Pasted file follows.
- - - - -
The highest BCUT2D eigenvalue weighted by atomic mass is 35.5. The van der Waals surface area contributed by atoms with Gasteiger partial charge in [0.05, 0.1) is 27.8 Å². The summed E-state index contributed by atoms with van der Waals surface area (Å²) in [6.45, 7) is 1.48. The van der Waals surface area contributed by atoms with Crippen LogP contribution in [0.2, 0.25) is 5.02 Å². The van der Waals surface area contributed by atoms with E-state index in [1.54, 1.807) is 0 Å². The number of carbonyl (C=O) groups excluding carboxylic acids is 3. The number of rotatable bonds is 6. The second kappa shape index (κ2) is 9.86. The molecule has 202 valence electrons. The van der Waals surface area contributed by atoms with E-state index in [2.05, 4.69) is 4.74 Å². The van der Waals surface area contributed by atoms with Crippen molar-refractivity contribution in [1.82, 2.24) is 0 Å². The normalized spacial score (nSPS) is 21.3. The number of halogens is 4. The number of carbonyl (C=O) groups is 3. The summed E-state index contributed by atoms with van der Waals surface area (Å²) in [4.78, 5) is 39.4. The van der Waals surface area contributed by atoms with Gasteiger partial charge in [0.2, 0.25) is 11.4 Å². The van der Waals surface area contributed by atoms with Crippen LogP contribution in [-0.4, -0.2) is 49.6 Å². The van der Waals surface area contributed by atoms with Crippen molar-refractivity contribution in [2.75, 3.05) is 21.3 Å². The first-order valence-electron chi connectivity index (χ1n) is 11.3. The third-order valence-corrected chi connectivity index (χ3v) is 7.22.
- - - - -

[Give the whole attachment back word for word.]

The highest BCUT2D eigenvalue weighted by atomic mass is 35.5. The van der Waals surface area contributed by atoms with Gasteiger partial charge in [0.05, 0.1) is 27.8 Å². The summed E-state index contributed by atoms with van der Waals surface area (Å²) in [6.45, 7) is 1.48. The van der Waals surface area contributed by atoms with Crippen LogP contribution in [0.2, 0.25) is 5.02 Å². The van der Waals surface area contributed by atoms with E-state index in [1.54, 1.807) is 0 Å². The number of carbonyl (C=O) groups excluding carboxylic acids is 3. The number of rotatable bonds is 6. The second kappa shape index (κ2) is 9.86. The molecule has 202 valence electrons. The van der Waals surface area contributed by atoms with E-state index in [2.05, 4.69) is 4.74 Å². The van der Waals surface area contributed by atoms with Crippen molar-refractivity contribution in [1.82, 2.24) is 0 Å². The normalized spacial score (nSPS) is 21.3. The number of halogens is 4. The number of carbonyl (C=O) groups is 3. The summed E-state index contributed by atoms with van der Waals surface area (Å²) in [4.78, 5) is 39.4. The van der Waals surface area contributed by atoms with Gasteiger partial charge in [0.2, 0.25) is 11.4 Å². The van der Waals surface area contributed by atoms with Crippen LogP contribution in [-0.4, -0.2) is 49.6 Å². The van der Waals surface area contributed by atoms with Crippen molar-refractivity contribution in [2.75, 3.05) is 21.3 Å². The first-order valence-electron chi connectivity index (χ1n) is 11.3. The third-order valence-corrected chi connectivity index (χ3v) is 7.22.